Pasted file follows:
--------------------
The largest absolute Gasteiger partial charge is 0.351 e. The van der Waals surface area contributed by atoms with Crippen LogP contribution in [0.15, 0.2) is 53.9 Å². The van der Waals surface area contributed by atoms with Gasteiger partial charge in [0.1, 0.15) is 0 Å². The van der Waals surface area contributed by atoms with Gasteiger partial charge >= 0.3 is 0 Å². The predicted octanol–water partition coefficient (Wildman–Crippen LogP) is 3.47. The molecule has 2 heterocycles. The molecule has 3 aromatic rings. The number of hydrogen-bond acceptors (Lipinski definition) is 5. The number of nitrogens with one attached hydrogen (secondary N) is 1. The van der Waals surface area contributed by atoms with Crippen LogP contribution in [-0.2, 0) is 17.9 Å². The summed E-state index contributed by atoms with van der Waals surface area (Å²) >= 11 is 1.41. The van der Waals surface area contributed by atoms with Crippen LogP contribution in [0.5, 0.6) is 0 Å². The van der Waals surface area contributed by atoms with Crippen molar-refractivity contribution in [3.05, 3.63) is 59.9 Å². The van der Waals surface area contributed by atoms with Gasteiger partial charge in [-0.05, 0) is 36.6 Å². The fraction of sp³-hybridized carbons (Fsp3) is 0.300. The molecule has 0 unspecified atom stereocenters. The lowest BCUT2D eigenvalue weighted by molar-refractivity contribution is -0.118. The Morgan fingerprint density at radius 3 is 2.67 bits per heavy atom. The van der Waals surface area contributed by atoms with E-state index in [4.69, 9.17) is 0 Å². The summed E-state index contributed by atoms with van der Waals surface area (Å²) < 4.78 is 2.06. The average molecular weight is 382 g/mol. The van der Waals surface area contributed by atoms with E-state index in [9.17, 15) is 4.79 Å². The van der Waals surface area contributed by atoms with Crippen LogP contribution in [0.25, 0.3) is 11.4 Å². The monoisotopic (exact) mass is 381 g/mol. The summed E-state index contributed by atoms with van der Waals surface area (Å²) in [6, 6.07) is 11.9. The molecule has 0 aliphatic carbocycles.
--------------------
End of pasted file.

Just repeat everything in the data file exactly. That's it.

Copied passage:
The largest absolute Gasteiger partial charge is 0.351 e. The van der Waals surface area contributed by atoms with Crippen LogP contribution in [0.15, 0.2) is 53.9 Å². The van der Waals surface area contributed by atoms with Gasteiger partial charge in [0.1, 0.15) is 0 Å². The van der Waals surface area contributed by atoms with Gasteiger partial charge >= 0.3 is 0 Å². The predicted octanol–water partition coefficient (Wildman–Crippen LogP) is 3.47. The molecule has 2 heterocycles. The molecule has 3 aromatic rings. The number of hydrogen-bond acceptors (Lipinski definition) is 5. The number of nitrogens with one attached hydrogen (secondary N) is 1. The van der Waals surface area contributed by atoms with Crippen LogP contribution in [-0.2, 0) is 17.9 Å². The summed E-state index contributed by atoms with van der Waals surface area (Å²) >= 11 is 1.41. The van der Waals surface area contributed by atoms with Crippen LogP contribution in [0.5, 0.6) is 0 Å². The van der Waals surface area contributed by atoms with Crippen molar-refractivity contribution in [3.05, 3.63) is 59.9 Å². The van der Waals surface area contributed by atoms with Gasteiger partial charge in [-0.05, 0) is 36.6 Å². The fraction of sp³-hybridized carbons (Fsp3) is 0.300. The molecule has 0 unspecified atom stereocenters. The lowest BCUT2D eigenvalue weighted by molar-refractivity contribution is -0.118. The Morgan fingerprint density at radius 3 is 2.67 bits per heavy atom. The van der Waals surface area contributed by atoms with E-state index in [4.69, 9.17) is 0 Å². The summed E-state index contributed by atoms with van der Waals surface area (Å²) < 4.78 is 2.06. The average molecular weight is 382 g/mol. The van der Waals surface area contributed by atoms with E-state index in [9.17, 15) is 4.79 Å². The van der Waals surface area contributed by atoms with Crippen LogP contribution in [0.25, 0.3) is 11.4 Å². The monoisotopic (exact) mass is 381 g/mol. The summed E-state index contributed by atoms with van der Waals surface area (Å²) in [6, 6.07) is 11.9. The molecule has 0 aliphatic carbocycles.